Technical Library

Findings From The Lab

Thermal Management Using Diamond
by Dr Charles Willingham, Leo Paradis

Have you ever taken a magnifying glass and charred a piece of paper using sunlight? Doing that required your concentrating the sun's energy 2 or 3 times. Now, imagine the damage potential of sunlight concentrated 20,000 times onto the surface of a semiconductor. What would you do if you were faced with the problem? Maybe, you'd drop by the Materials Engineering Laboratories (part of the RAL) for a piece of diamond to help out.

Many of the advanced systems being developed throughout Raytheon require that magnitude of problem be solved to ensure reliable electronics operation. Heat is the bane of electronics' reliability, and there is no graceful degradation at that heat flux. From the solid state lasers being developed to the ship's power electronics heat at those levels is being addressed every day. As you would expect, there are numerous strategies to manage that power, and one of the best is using diamond to spread the heat out to more-manageable levels.

Why diamond?

For high thermal conductivity, diamond is the answer.

Figure 1 compares the thermal conductivity of many of the materials used in electronic systems. Since thermal resistance is inversely proportional to thermal conductivity, you can see that a piece of diamond adjacent to a heat source can immediately reduce your problem a lot.

Figure 1 - Thermal Conductivity of Raytheon's Optical Quality
Grade Diamond Compared with Common Materials

Raytheon was one of the pioneers in manufacturing diamond use of diamond in thermal control, and other applications. Raytheon's Materials scientists developed the Microwave Assisted Chemical Vapor Deposition (MA/CVD) approach in the late '80s, and development work continues to this day. The polycrystalline diamond is grown at a relatively slow rate in reactors. Bulk deposits of diamond are comprised of small crystals that are optically transparent and exhibit very high thermal conductivity and working strength. Figure 2 illustrates how the reactors work.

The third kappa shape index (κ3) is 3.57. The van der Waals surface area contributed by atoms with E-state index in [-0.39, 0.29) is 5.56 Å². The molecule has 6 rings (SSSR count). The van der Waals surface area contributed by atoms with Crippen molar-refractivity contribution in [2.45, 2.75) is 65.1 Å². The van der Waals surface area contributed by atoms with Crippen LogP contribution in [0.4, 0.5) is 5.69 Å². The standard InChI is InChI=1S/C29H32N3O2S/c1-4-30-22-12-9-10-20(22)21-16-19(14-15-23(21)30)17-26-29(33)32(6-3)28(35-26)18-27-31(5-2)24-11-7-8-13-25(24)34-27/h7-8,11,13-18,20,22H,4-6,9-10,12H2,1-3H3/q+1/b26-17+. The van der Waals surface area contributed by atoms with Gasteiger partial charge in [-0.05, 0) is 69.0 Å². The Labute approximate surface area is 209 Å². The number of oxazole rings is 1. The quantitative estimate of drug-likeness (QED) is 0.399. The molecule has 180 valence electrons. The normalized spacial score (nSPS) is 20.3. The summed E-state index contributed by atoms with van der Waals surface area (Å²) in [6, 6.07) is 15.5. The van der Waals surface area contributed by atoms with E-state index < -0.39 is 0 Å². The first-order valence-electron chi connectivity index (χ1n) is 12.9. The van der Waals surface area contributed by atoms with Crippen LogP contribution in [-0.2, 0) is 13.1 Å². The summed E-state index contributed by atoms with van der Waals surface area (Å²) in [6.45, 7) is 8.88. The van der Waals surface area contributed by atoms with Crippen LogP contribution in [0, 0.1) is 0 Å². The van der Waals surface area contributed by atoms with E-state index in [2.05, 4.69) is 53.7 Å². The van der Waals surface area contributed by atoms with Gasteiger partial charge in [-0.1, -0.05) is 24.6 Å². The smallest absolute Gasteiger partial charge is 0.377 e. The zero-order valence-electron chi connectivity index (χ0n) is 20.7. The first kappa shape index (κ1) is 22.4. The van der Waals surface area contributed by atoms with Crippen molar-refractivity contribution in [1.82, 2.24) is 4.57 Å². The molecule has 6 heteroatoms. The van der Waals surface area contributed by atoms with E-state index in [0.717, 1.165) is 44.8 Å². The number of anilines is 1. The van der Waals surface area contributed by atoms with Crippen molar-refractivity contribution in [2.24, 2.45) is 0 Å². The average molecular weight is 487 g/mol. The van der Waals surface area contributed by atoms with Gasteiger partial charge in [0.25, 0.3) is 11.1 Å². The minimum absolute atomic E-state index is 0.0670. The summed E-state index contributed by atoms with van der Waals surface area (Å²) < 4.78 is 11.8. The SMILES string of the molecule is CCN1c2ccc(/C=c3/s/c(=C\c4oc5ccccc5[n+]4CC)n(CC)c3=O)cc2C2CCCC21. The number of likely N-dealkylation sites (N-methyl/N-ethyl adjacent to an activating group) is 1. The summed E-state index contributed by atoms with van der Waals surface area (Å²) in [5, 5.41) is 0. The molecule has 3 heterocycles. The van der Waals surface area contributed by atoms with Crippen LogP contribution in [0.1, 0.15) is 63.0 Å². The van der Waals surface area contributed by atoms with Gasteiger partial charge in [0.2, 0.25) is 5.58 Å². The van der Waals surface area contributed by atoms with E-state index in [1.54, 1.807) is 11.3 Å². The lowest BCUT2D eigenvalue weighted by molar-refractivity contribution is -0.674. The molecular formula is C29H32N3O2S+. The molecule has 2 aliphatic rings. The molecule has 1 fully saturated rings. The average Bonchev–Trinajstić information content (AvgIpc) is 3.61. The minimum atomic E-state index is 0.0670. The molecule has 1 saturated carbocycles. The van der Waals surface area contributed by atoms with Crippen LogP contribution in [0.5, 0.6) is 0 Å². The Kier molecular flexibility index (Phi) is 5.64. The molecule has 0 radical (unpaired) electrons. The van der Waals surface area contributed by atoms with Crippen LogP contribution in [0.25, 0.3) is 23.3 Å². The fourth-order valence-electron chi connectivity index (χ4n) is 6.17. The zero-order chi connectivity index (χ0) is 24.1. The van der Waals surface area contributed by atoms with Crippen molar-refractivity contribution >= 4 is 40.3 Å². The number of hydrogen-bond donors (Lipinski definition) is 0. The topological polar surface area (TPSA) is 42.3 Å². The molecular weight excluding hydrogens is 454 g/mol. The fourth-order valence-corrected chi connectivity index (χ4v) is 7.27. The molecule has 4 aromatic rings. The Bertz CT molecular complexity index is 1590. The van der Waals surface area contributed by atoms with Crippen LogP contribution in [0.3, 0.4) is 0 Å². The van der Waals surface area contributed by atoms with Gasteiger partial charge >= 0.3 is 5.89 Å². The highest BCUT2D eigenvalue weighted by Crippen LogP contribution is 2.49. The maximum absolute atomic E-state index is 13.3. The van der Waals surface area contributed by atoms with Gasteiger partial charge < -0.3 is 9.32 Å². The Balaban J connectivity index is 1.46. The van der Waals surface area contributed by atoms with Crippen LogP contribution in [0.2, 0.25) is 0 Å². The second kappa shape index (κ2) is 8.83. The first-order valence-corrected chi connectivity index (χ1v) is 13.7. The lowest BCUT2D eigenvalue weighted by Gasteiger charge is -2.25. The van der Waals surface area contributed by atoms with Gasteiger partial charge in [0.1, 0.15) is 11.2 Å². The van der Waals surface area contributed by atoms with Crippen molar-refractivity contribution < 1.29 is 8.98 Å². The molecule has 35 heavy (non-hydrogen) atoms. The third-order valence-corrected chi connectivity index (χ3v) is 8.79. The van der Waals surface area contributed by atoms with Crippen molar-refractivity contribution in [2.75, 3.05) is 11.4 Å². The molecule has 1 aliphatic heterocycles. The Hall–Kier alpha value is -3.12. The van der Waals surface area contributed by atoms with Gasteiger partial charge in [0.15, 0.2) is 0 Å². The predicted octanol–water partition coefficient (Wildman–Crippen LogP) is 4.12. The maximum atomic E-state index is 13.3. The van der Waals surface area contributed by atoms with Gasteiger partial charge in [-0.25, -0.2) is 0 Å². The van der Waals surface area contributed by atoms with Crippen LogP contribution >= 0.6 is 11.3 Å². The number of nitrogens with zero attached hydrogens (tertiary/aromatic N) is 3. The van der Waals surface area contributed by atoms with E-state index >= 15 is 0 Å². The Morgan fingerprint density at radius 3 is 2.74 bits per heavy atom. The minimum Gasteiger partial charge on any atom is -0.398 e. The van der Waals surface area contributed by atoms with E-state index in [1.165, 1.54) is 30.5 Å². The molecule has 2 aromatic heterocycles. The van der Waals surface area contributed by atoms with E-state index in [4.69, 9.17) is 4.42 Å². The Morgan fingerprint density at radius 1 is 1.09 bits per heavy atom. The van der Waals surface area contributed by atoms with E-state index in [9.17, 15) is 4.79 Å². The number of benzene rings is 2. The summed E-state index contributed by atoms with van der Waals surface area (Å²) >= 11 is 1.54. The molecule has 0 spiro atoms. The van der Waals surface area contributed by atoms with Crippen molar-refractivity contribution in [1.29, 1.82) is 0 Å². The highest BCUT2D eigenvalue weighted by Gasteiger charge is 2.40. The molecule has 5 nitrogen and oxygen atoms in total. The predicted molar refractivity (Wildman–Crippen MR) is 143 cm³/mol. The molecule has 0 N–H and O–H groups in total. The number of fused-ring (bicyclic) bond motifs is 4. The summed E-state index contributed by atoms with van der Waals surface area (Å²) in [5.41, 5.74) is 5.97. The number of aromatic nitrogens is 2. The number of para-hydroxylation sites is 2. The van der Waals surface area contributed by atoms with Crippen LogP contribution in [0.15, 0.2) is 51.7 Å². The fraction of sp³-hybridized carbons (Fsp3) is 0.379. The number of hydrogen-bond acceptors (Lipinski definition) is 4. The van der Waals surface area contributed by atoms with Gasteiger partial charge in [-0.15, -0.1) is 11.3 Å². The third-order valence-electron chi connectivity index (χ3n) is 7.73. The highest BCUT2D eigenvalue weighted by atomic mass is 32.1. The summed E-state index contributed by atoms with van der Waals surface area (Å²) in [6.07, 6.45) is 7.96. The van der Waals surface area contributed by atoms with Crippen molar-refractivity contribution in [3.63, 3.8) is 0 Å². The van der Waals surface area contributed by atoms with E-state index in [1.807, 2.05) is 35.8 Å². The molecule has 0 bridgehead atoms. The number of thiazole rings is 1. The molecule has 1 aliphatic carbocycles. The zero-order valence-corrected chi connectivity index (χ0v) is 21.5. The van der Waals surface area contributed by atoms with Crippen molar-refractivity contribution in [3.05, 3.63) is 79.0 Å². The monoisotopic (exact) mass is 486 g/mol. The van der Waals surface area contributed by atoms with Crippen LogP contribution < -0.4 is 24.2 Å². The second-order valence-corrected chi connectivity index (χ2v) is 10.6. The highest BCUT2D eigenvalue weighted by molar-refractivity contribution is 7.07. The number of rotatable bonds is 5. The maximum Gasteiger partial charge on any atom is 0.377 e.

Figure 2 - Diamond is grown from a plasma generated by a gaseous absorption of high power microwave energy

One of diamond's notable early applications was for thermal control of IMPATT diodes, see Figure 3. More recently, it has been developed for Infrared (IR) domes, windows and electromagnetic (EM) windows for directed energy weapons applications. Again, due to its phenomenal thermal conductivity, diamond is essentially impervious to thermal shock. Its thermal shock resistance vastly exceeds those of all other materials. . One of the latest developments has been the manufacture of an all-diamond microchannel heat sink, successfully tested during Autumn, 2002. Figure 4 shows a 1 cm by 2 cm heat sink manufactured for that program. The dark, parallel bands are coolant flow channels, 150 micrometers across.

Figure 3 - Diamond used for spreading heat generated
by IMPATT diodes. Each dark disc is 2mm across, and 0.5mm thick.

The microchannel heat sink was invented by Tuckerman, who, as a graduate student at Stanford in the early '80s, foresaw that power dissipated by Silicon-based processors would one day be so great as to prohibit conducting heat to distant heat sinks. He proposed that very narrow channels (micro-channels) for coolant be etched into the chip's rearface, and demonstrated the tremendous thermal performance to be realized by such an approach. Now, two decades later, microchannels are at the leading edge of thermal control technology. And, the best microchannel ever (as far as we know) was produced in Lexington, using Raytheon's home-grown diamond.

Figure 4- Diamond microchannel heat sink. The sink (dark area) is soldered to a supporting, diamond 'strongback'. Its performance exceeds that of all other microchannel heat sinks described in literature.

Thermal management is an important and basic property of electronic components and systems. This diamond-based thermal management technology, developed by the Advanced Materials group for more than a decade, will make its way into components and devices of the future.